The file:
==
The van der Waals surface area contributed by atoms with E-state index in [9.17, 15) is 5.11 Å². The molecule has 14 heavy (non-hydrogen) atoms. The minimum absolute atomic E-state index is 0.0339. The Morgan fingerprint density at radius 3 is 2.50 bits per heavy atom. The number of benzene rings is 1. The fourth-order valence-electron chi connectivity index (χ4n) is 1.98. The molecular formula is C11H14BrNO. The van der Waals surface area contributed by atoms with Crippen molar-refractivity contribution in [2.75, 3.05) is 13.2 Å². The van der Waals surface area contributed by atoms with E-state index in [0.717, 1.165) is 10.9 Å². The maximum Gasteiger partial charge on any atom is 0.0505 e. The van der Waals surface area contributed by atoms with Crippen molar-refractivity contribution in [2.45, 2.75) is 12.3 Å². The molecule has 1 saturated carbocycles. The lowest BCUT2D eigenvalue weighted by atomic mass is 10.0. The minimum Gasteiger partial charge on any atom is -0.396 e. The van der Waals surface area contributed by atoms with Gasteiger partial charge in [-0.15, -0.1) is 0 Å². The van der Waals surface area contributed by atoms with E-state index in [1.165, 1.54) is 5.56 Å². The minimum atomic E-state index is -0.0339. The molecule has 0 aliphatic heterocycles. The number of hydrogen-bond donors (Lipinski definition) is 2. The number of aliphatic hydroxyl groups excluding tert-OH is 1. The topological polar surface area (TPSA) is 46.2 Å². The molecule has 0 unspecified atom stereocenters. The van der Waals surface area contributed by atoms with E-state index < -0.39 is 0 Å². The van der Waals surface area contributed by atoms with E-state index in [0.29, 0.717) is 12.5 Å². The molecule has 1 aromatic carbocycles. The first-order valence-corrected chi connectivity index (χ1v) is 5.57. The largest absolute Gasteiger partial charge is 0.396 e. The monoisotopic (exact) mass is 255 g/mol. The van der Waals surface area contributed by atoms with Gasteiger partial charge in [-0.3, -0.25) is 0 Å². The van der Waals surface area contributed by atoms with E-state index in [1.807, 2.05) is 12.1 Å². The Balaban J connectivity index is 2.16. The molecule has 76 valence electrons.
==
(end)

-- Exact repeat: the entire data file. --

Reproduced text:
The van der Waals surface area contributed by atoms with E-state index in [9.17, 15) is 5.11 Å². The molecule has 14 heavy (non-hydrogen) atoms. The minimum absolute atomic E-state index is 0.0339. The Morgan fingerprint density at radius 3 is 2.50 bits per heavy atom. The number of benzene rings is 1. The fourth-order valence-electron chi connectivity index (χ4n) is 1.98. The molecular formula is C11H14BrNO. The van der Waals surface area contributed by atoms with Crippen molar-refractivity contribution in [2.75, 3.05) is 13.2 Å². The van der Waals surface area contributed by atoms with E-state index in [0.717, 1.165) is 10.9 Å². The maximum Gasteiger partial charge on any atom is 0.0505 e. The van der Waals surface area contributed by atoms with Crippen molar-refractivity contribution in [2.45, 2.75) is 12.3 Å². The molecule has 1 saturated carbocycles. The lowest BCUT2D eigenvalue weighted by atomic mass is 10.0. The minimum Gasteiger partial charge on any atom is -0.396 e. The van der Waals surface area contributed by atoms with Gasteiger partial charge in [-0.15, -0.1) is 0 Å². The van der Waals surface area contributed by atoms with E-state index in [1.165, 1.54) is 5.56 Å². The minimum atomic E-state index is -0.0339. The molecule has 0 aliphatic heterocycles. The number of hydrogen-bond donors (Lipinski definition) is 2. The number of aliphatic hydroxyl groups excluding tert-OH is 1. The topological polar surface area (TPSA) is 46.2 Å². The molecule has 0 unspecified atom stereocenters. The van der Waals surface area contributed by atoms with E-state index < -0.39 is 0 Å². The van der Waals surface area contributed by atoms with E-state index in [0.29, 0.717) is 12.5 Å². The molecule has 1 aromatic carbocycles. The first-order valence-corrected chi connectivity index (χ1v) is 5.57. The largest absolute Gasteiger partial charge is 0.396 e. The monoisotopic (exact) mass is 255 g/mol. The van der Waals surface area contributed by atoms with Gasteiger partial charge in [-0.3, -0.25) is 0 Å². The van der Waals surface area contributed by atoms with E-state index in [1.807, 2.05) is 12.1 Å². The Balaban J connectivity index is 2.16. The molecule has 76 valence electrons.